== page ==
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Title: The role of differential receptor signalling in the regulation of stem cell differentiation
Author: Boyle, J. M.
Awarding Body: University of Cambridge
Current Institution: University of Cambridge
Date of Award: 2009
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Stem cells have clinically relevant potential, as a source of tissue for cell transplantation therapies for the treatment of neurodegenerative disorders such as Parkinson’s disease and multiple sclerosis. In the first part of this thesis I focus on the role of the extracellular matrix molecule heparin in epidermal growth factor (EGF) signalling through the EGF receptor (EGFR) family of receptor tyrosine kinases (RTKs), concentrating on EgfR1 and ErbB4. I investigate its influence on receptor activation, cell proliferation and cell fate determination in mouse striatal neural stem cells (NSCs) and show that it can increase EGF signalling through both EgfR1 and ErbB4. I go on to examine how EGF signalling through ErbB4 may influence the cell fate specification of NSCs and, using micro array analysis, I investigate the influence of EGF on ErbB4 signalling on a molecular level. In the second part of this thesis I investigate the role of differential signalling through the retinoic acid nuclear receptors on the development of mammalian ventral midbrain dopaminergic neurons. Using retinoic acid receptor (RAR) subtype specific agonists I show that differential activation of the three RARs –alpha, beta and gamma- can influence human embryonic stem cell (hES cell) neutralisation and dopaminergic (DA) neuron specification. Finally, I show that RA or RAR agonist treated hES cells transplanted into neonate rats can survive in vivo for up to 12 weeks and differentiate giving rise to surviving DA neurons.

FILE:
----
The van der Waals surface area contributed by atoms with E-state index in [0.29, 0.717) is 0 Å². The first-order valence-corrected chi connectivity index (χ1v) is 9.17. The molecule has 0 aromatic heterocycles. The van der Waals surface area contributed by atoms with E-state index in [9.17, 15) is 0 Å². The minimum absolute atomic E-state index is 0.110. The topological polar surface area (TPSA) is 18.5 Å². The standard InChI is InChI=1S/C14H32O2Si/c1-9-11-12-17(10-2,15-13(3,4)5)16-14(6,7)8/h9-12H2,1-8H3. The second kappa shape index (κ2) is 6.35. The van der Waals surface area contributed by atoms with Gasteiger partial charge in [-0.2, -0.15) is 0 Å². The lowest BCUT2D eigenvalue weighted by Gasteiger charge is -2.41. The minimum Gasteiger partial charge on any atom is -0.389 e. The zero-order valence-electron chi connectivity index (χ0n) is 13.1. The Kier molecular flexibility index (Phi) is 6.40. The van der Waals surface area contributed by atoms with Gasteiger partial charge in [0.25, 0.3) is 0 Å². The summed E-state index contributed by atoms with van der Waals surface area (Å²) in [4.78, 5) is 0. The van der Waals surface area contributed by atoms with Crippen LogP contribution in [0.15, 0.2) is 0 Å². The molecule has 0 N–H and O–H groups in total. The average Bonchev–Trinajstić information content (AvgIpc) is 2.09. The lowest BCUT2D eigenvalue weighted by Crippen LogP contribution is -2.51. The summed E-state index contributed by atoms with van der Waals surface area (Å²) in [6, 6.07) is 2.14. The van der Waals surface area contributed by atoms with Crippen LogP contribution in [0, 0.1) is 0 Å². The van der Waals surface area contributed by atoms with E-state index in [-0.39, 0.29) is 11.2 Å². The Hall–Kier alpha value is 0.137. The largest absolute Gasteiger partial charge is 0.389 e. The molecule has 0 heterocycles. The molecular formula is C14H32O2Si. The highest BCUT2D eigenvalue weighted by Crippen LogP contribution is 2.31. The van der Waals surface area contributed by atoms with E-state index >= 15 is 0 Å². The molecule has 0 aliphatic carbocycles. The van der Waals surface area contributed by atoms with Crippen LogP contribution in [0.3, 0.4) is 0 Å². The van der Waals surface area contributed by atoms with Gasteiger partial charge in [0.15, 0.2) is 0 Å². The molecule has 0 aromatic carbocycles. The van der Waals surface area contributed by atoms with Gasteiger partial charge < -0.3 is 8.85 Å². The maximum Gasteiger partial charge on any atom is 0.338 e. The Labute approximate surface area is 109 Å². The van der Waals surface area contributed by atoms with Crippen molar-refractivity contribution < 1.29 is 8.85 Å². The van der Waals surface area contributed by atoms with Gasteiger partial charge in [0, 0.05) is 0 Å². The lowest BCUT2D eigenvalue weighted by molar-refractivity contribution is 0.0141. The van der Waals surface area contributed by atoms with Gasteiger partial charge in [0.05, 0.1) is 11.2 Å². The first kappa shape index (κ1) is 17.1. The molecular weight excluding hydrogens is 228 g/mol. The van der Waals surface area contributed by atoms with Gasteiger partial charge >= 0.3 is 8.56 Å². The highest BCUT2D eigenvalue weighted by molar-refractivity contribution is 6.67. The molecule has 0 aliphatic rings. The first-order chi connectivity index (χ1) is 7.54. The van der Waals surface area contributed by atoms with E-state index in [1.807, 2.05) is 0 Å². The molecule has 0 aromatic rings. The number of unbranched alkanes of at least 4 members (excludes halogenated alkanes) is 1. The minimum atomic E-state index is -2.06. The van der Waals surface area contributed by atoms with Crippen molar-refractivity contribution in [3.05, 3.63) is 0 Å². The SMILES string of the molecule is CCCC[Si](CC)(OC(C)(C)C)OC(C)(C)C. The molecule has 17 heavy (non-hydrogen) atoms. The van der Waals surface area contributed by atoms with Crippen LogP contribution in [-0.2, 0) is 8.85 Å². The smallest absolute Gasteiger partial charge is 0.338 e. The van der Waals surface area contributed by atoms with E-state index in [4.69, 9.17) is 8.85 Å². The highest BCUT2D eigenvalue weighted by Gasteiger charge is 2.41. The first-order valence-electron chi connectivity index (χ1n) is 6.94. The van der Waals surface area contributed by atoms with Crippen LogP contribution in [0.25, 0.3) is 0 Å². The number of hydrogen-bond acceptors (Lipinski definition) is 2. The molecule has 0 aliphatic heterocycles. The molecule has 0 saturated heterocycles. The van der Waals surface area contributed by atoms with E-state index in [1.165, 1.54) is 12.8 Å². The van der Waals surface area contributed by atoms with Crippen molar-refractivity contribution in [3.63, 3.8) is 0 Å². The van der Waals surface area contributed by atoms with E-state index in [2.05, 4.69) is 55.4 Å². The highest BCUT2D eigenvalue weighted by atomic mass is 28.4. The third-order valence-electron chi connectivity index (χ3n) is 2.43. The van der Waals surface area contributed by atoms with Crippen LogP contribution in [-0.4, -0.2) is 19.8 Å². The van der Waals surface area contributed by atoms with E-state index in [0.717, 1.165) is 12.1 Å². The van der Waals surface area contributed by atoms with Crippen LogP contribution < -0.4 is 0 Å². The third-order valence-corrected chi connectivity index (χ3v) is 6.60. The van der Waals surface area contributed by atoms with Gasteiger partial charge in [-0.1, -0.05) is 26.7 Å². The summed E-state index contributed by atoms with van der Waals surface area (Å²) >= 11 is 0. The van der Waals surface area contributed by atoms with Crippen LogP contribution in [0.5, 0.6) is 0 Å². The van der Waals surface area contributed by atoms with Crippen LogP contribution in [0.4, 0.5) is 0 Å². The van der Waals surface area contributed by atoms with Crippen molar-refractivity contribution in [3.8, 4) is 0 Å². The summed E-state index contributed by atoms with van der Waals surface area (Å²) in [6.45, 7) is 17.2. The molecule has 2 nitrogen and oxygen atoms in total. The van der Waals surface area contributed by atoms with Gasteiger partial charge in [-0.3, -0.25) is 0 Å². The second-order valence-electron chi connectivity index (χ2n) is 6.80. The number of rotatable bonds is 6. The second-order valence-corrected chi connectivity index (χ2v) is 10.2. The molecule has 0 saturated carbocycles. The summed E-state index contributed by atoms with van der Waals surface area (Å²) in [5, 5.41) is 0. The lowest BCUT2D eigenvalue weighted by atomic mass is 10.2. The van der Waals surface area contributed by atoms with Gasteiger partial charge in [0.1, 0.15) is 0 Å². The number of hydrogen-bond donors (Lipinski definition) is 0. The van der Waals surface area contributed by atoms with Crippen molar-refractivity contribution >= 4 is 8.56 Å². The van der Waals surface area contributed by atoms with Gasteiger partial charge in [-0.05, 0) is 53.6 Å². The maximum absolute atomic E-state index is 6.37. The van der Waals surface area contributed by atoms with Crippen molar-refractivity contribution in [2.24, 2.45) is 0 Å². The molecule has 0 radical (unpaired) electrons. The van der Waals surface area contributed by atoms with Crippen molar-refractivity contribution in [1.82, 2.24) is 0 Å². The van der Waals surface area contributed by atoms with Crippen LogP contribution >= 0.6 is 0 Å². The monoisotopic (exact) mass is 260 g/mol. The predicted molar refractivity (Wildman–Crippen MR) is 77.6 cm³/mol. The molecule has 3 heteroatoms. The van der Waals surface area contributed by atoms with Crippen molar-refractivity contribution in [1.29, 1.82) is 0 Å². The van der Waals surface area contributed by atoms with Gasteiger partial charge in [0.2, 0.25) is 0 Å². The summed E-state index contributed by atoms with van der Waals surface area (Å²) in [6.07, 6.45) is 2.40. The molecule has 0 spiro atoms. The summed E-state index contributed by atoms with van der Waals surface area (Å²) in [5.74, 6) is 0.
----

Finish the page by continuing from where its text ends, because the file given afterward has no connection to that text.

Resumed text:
Supervisor: Not available Sponsor: Not available
Qualification Name: Thesis (Ph.D.) Qualification Level: Doctoral
EThOS ID:  DOI: Not available